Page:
This term describes fuels of agricultural origin, in other words fuels of plant origin. It is a liquid fuel resulting from the transformation of non-fossil plant or animal matter. Biofuels were discovered at the beginning of the automobile era. Thus, the Ford T (1903-1926) used to run on ethanol and certain machine-tool motors ran on groundnut oil. There are several types of biofuel:
Those obtained from oilseeds (rape, sunflower) such as pure oil (direct product of seed pressing) immediately usable in traditional diesel engines, and methyl vegetable oil ester obtained as a result of the esterification reaction of the oil with methanol which is used as an additive or co-fuel with the diesel (between 5 and 30%) to form diester or biodiesel.
Those obtained from sugar fermentation (sacchariferous plants: Beets, sugar cane; starch-based plants: Potatoes, corn, wheat) into alcohol (methanol, ethanol). Certain alcohols are used pure to supply vehicle engines in Brazil. Alcohol can also react when refined with isobutylene to form ethers (ETBE: ethyl-tertiobutyl-ether and MTBE: Methyl-tertiary butyl-ether) that are mixed with gasolines.
These products improve combustion and reduce the emission of certain greenhouse gases. The vegetable oil derivatives contribute to better lubrication.
In France, 430,000 tons of biofuel were produced in France in 2004, of which 80% was biodiesel. Rape, beet and sunflower crops are harvested by approximately 400 co-operatives throughout the country. To increase the quantity of biocarburants used, the government needs to reduce inland duties on petroleum products.
Biofuels versus fossil hydrocarbons: Impact on the greenhouse effect
At the planetary scale, CO2, produced by the combustion of vegetal biomass, is without consequence on the global level of the gas emissions for purpose of greenhouse. The combustion of wood, straw, biofuels, or all other products resulting from biomass, only restore a CO2 mass that was already in atmosphere before being collected by photosynthesis. There is no addition because at the end of the lifetime, this CO2 mass is, in all the case, restored in the atmosphere.
On the contrary, the CO2 emitted by fossil matters combustion corresponds entirely to a massive destocking of carbon fossilized and accumulated in the terrestrial basements since million of years. Consequently, it corresponds to a CO2 addition in the atmosphere. Oil (more than 80 million barrels per day!) is the most significant example.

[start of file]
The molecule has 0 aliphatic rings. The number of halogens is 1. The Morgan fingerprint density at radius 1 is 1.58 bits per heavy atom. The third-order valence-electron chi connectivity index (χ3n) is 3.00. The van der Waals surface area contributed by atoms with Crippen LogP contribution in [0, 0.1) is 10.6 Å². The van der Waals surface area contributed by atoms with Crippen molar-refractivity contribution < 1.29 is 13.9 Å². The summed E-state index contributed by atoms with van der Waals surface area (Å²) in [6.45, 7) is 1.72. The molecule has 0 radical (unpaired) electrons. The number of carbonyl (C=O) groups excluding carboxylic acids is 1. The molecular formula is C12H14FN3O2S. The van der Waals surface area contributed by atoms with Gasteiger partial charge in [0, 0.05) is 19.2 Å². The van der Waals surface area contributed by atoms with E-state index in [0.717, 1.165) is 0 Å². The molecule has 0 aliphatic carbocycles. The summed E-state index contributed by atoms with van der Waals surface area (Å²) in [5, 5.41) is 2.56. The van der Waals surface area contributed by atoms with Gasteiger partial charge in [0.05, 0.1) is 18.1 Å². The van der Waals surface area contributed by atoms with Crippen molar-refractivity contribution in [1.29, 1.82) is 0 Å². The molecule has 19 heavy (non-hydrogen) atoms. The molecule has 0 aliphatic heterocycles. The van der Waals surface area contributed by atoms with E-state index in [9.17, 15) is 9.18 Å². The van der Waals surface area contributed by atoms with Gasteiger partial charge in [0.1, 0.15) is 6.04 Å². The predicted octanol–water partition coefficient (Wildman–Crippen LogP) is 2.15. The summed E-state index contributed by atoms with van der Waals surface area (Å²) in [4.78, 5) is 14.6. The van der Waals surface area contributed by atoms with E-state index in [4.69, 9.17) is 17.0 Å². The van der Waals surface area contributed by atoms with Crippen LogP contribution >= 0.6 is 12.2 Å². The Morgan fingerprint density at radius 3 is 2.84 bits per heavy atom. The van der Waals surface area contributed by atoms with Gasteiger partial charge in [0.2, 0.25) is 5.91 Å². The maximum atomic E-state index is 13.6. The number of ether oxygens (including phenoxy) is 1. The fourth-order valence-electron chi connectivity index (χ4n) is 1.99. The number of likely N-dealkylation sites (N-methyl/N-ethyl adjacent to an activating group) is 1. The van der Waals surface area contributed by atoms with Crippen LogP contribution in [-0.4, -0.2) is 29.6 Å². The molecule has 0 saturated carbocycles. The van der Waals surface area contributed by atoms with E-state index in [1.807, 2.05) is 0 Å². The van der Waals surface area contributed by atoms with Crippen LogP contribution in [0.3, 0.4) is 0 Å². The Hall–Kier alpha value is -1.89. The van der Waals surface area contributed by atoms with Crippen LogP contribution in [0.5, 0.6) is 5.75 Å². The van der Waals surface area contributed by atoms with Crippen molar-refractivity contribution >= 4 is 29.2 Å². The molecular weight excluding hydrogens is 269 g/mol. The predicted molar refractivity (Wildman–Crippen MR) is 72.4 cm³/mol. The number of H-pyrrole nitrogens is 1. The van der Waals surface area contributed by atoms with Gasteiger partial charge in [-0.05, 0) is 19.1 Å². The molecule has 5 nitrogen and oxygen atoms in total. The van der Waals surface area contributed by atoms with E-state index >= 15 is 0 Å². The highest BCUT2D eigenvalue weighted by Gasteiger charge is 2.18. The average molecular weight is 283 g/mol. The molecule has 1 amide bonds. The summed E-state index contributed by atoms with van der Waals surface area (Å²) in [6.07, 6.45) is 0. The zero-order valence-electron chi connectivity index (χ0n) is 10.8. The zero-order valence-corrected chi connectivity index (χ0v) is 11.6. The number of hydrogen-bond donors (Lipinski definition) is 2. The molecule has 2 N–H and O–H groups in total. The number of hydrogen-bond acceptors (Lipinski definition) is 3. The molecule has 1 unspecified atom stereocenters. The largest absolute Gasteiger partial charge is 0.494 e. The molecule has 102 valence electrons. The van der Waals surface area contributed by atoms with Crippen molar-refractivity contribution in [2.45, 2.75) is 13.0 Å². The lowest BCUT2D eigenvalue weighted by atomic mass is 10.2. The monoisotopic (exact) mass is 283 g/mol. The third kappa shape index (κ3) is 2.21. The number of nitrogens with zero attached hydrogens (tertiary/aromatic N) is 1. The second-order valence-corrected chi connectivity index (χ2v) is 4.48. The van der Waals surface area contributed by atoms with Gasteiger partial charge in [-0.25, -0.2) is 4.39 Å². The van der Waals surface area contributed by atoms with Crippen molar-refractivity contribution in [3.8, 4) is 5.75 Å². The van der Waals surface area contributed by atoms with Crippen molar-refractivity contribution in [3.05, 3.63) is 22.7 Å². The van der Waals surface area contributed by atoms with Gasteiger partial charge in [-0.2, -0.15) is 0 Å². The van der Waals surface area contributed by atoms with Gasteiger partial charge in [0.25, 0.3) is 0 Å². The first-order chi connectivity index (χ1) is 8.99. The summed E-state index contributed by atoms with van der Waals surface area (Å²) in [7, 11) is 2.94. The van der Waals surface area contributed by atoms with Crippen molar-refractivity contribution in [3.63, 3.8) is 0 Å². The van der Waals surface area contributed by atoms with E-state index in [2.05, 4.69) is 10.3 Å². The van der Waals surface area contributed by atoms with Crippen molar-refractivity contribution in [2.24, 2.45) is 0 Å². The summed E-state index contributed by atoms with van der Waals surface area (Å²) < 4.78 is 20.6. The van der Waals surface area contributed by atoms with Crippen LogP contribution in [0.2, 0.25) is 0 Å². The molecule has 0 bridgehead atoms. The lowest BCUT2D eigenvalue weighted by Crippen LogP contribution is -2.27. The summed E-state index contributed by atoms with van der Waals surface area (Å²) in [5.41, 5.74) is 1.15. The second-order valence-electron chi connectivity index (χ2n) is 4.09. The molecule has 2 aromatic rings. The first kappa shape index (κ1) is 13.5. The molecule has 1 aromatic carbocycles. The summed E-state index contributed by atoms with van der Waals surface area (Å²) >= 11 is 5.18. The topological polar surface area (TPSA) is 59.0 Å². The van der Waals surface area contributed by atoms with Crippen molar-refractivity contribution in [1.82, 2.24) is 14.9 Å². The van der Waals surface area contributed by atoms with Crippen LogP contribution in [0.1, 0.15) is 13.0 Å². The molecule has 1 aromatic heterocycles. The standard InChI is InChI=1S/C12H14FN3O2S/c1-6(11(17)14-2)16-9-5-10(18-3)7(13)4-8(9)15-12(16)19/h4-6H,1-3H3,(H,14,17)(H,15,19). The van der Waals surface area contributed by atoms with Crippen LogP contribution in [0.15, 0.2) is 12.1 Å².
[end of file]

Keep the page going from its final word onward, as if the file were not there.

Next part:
This is why, the biofuels use contributes to the reduction of gas emission for purpose of greenhouse.
The use of the biomass as a renewable energy has the advantage of being neutral from the point of view of CO2, contrary to the use of fossil matters (coal, oil, natural gas, uranium). Here are some explanations.
1st generation biofuels
1st generation biofuels are the biofuels currently available on market. They are mainly produced from:
- plants known as sugar (sugar canes, sugar beets) or starch-based plants (maize, corn) for bioethanol.
- oleaginous seeds for vegetal oils and the biodiesels.
The main drawback of this process is linked to the raw materials supply which is generally originally from dedicated cultures. Actually, more and more bioethanol manufacturing plants leave ground, consequently, the agricultural raw material demand increases. Thus, an appreciable increase concerning the cereals course was already noted in certain countries. This is all the more significant that the countries "large producers" of cereals are generally not the biofuels manufacturer countries (except the USA and Brazil). Moreover, this phenomenon is accentuated by the fact that the fuels industrial buys cereals at a price much higher than agribusiness. Therefore we can suppose that:
- the world level of cereals will reach very high costs.
- agribusiness will miss raw materials.
All things considered, we risk, in the near future, to have to choose between "eating" or "driving"!, consequently, there is an great interest to develop 2nd generation biofuels manufacturing processes, no longer manufactured from dedicated cultures but from agricultural or forest wastes.
2nd generation biofuels
This kind of process allows to produce bioethanol from wastes previously transformed into oil. This oil is next introduced into a gazeificator to produce crude gas which, next, must be refined in order to give a synthesis gas. To finish, the synthesis gas is transformed into bioethanol thanks to a traditional Fischer-Tropsch system.
A second kind of process of 2nd generation biofuels production is currently under development.
This way, known as "solid", allows the direct passage from the vegetal waste (or a “poor” coal) to a vegetal coal (or not) with high percentage of carbon.
In a second step, "rich" coal is transformed into synthesis gas, in only one step, by gasification at high temperature with hydrogen addition, in order to, the synthesis gas obtained, becomes a hydro fuel. This gas is then transformed into bioethanol thanks to a Fischer-Tropsch system and this, with a rate higher than in the process previously described.